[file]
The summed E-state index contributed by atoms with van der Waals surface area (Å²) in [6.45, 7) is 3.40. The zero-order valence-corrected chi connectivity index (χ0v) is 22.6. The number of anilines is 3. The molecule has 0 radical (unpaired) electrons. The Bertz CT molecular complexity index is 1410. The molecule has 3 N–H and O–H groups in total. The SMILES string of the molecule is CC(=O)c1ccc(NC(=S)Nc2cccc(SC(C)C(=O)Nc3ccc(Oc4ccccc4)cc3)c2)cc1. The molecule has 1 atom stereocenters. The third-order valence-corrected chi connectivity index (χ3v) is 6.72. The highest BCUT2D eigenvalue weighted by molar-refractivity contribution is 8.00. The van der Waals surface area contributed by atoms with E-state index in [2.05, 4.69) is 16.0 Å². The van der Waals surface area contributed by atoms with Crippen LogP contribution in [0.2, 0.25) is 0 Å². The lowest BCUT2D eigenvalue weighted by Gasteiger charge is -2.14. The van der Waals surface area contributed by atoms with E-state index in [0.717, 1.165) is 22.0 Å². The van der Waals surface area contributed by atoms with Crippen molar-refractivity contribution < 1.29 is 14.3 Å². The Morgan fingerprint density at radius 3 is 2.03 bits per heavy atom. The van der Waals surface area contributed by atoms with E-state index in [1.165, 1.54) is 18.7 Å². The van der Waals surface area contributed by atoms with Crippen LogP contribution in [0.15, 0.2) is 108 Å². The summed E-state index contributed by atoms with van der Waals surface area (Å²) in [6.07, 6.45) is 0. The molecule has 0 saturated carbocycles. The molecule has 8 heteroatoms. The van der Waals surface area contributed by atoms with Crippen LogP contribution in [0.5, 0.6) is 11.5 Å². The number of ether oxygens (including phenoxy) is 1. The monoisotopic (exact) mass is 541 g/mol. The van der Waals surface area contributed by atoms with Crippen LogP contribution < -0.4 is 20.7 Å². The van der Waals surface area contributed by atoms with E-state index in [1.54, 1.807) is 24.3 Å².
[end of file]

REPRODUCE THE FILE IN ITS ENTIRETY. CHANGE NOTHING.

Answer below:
The summed E-state index contributed by atoms with van der Waals surface area (Å²) in [6.45, 7) is 3.40. The zero-order valence-corrected chi connectivity index (χ0v) is 22.6. The number of anilines is 3. The molecule has 0 radical (unpaired) electrons. The Bertz CT molecular complexity index is 1410. The molecule has 3 N–H and O–H groups in total. The SMILES string of the molecule is CC(=O)c1ccc(NC(=S)Nc2cccc(SC(C)C(=O)Nc3ccc(Oc4ccccc4)cc3)c2)cc1. The molecule has 1 atom stereocenters. The third-order valence-corrected chi connectivity index (χ3v) is 6.72. The highest BCUT2D eigenvalue weighted by molar-refractivity contribution is 8.00. The van der Waals surface area contributed by atoms with E-state index in [2.05, 4.69) is 16.0 Å². The van der Waals surface area contributed by atoms with Crippen LogP contribution in [0.2, 0.25) is 0 Å². The lowest BCUT2D eigenvalue weighted by Gasteiger charge is -2.14. The van der Waals surface area contributed by atoms with E-state index in [0.717, 1.165) is 22.0 Å². The van der Waals surface area contributed by atoms with Crippen molar-refractivity contribution < 1.29 is 14.3 Å². The Morgan fingerprint density at radius 3 is 2.03 bits per heavy atom. The van der Waals surface area contributed by atoms with E-state index in [1.165, 1.54) is 18.7 Å². The van der Waals surface area contributed by atoms with Crippen LogP contribution in [0.15, 0.2) is 108 Å². The summed E-state index contributed by atoms with van der Waals surface area (Å²) in [6.07, 6.45) is 0. The molecule has 0 saturated carbocycles. The molecule has 8 heteroatoms. The van der Waals surface area contributed by atoms with Crippen LogP contribution in [0.5, 0.6) is 11.5 Å². The number of ether oxygens (including phenoxy) is 1. The monoisotopic (exact) mass is 541 g/mol. The van der Waals surface area contributed by atoms with Crippen LogP contribution < -0.4 is 20.7 Å². The van der Waals surface area contributed by atoms with E-state index in [1.54, 1.807) is 24.3 Å².